From: Equestrian Clothing
Body protectors are a protective piece of clothing that offer horse riders some protection in the event of a fall or accident (although cannot prevent serious injury from occurring). They are compulsory for all levels of eventing and cross country riding and highly recommended for jumping, hacking, riding on the road, breaking in youngsters, racing and for any other time that you feel that wearing one is necessary.
Body protectors consist of an outer shell which helps to protect the shoulders, rib cage and and back area. They are made out of shock absorbing materials that will aid the spread of impact should the rider fall off.
Technology is always updating and many body protectors today are made of soft, flexible and heat sensitive materials such as PVC nitrile foam that give a close fit that moulds to the riders body and which is also light weight and of a breathable material, with either tough velcro straps, laced closure or both so that a really snug fit can be obtained without too much bulk.
Body protectors are available for children and adults in many different styles and colours. The measurements you will often require are around the chest size in centimeters, around the waist size in centimeters and from the waist over the shoulder and back to the waist also in centimeters.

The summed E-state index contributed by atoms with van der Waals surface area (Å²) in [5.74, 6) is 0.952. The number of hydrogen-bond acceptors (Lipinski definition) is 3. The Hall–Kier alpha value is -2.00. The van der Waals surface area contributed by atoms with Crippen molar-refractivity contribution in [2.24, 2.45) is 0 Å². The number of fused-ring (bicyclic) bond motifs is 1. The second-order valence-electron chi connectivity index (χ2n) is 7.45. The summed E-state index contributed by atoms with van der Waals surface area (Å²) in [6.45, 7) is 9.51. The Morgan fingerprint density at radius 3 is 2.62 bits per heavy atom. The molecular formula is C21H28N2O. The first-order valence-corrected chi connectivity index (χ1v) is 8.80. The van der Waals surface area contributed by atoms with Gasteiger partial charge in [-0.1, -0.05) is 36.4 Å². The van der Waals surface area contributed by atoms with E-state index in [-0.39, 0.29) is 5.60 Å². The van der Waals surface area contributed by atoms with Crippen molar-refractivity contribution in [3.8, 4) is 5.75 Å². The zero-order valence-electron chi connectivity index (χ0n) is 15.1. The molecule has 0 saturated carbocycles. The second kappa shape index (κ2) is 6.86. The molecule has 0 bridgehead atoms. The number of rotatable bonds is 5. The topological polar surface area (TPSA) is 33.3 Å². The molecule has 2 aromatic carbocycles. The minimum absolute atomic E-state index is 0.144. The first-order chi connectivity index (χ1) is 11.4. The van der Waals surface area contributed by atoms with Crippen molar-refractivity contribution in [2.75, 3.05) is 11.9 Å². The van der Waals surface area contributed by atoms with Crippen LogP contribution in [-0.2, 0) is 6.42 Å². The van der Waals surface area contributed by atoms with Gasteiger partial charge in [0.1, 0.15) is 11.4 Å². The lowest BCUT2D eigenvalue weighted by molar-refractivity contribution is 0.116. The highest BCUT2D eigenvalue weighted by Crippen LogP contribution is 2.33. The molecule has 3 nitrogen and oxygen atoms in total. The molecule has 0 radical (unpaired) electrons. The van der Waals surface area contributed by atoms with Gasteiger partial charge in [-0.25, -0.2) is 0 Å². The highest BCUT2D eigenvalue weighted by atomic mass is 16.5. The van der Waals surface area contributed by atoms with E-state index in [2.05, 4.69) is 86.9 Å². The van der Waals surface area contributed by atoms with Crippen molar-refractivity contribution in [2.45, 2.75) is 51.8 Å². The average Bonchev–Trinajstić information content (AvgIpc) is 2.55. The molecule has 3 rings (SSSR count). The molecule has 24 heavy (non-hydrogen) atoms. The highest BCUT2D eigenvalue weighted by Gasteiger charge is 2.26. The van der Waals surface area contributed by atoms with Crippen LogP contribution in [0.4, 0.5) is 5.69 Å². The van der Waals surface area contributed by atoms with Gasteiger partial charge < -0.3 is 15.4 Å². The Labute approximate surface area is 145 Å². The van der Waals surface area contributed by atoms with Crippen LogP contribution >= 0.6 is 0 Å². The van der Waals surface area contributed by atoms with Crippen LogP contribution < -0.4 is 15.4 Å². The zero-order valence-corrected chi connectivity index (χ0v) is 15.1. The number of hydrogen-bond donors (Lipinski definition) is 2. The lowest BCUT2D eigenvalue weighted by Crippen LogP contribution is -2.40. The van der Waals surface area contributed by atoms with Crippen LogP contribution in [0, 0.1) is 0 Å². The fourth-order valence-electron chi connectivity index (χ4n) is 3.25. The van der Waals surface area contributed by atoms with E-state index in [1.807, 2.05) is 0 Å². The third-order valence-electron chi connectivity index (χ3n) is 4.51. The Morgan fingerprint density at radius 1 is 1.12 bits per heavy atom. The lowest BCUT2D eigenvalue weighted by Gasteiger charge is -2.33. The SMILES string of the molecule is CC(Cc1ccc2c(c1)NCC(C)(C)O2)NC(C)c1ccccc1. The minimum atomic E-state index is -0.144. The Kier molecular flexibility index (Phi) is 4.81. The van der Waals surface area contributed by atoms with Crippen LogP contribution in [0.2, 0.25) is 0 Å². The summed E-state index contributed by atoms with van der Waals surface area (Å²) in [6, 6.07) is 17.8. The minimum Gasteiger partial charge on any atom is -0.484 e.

Body protectors are now available in a wide range of colours and sizes such as pink, green, blue and black.
Body protectors are labeled in levels according to the safety level that they have achieved. They are approved by BETA in the United Kingdom and are put into three levels from 1 to 3 as a guide to their most suitable usage. Some competitions require a specific level of up to date body protector to be used, for example in eventing where only a level three which is the purple label is permitted, so it is worth checking the rule book prior to competition with regards to what is permitted for the sport you wish to undertake:
Air jackets can be worn on there own such as for hacking and schooling horses and during competitions although for competitions such as eventing they must be worn in conjunction with a standard level 3 body protector as well. Air jackets potentially further increase the level of protection offered to the rider and it is recommended to only use air jackets that have been certified for horse riding.
Air jackets work by being inflated by a CO2 canister when a lanyard that is attached to both the rider and D ring on the saddle is triggered, with leading air jackets now able to inflate roughly within a tenth of a second.